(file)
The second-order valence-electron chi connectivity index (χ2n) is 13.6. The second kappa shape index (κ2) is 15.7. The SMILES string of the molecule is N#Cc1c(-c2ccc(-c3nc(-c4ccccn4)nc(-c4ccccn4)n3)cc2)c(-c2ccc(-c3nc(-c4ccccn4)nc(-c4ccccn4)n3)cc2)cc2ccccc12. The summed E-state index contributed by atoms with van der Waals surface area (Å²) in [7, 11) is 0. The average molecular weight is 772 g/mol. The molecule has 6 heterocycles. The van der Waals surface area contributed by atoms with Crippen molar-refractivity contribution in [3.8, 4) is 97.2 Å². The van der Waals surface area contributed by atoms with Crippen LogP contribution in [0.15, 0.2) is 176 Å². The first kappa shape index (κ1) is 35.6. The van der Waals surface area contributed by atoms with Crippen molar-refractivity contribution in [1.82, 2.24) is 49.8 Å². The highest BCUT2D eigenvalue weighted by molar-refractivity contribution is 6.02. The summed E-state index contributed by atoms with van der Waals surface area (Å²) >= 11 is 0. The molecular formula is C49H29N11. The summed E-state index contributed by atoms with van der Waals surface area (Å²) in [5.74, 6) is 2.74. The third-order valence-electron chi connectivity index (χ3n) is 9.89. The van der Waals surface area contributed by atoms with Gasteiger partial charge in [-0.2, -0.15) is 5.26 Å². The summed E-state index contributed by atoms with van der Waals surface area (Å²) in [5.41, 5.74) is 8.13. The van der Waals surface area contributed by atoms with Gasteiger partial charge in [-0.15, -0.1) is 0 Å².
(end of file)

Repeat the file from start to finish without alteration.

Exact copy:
The second-order valence-electron chi connectivity index (χ2n) is 13.6. The second kappa shape index (κ2) is 15.7. The SMILES string of the molecule is N#Cc1c(-c2ccc(-c3nc(-c4ccccn4)nc(-c4ccccn4)n3)cc2)c(-c2ccc(-c3nc(-c4ccccn4)nc(-c4ccccn4)n3)cc2)cc2ccccc12. The summed E-state index contributed by atoms with van der Waals surface area (Å²) in [7, 11) is 0. The average molecular weight is 772 g/mol. The molecule has 6 heterocycles. The van der Waals surface area contributed by atoms with Crippen molar-refractivity contribution in [3.8, 4) is 97.2 Å². The van der Waals surface area contributed by atoms with Crippen LogP contribution in [0.15, 0.2) is 176 Å². The first kappa shape index (κ1) is 35.6. The van der Waals surface area contributed by atoms with Crippen molar-refractivity contribution in [1.82, 2.24) is 49.8 Å². The highest BCUT2D eigenvalue weighted by molar-refractivity contribution is 6.02. The summed E-state index contributed by atoms with van der Waals surface area (Å²) >= 11 is 0. The molecular formula is C49H29N11. The summed E-state index contributed by atoms with van der Waals surface area (Å²) in [5.74, 6) is 2.74. The third-order valence-electron chi connectivity index (χ3n) is 9.89. The van der Waals surface area contributed by atoms with Gasteiger partial charge in [-0.2, -0.15) is 5.26 Å². The summed E-state index contributed by atoms with van der Waals surface area (Å²) in [5.41, 5.74) is 8.13. The van der Waals surface area contributed by atoms with Gasteiger partial charge in [-0.15, -0.1) is 0 Å².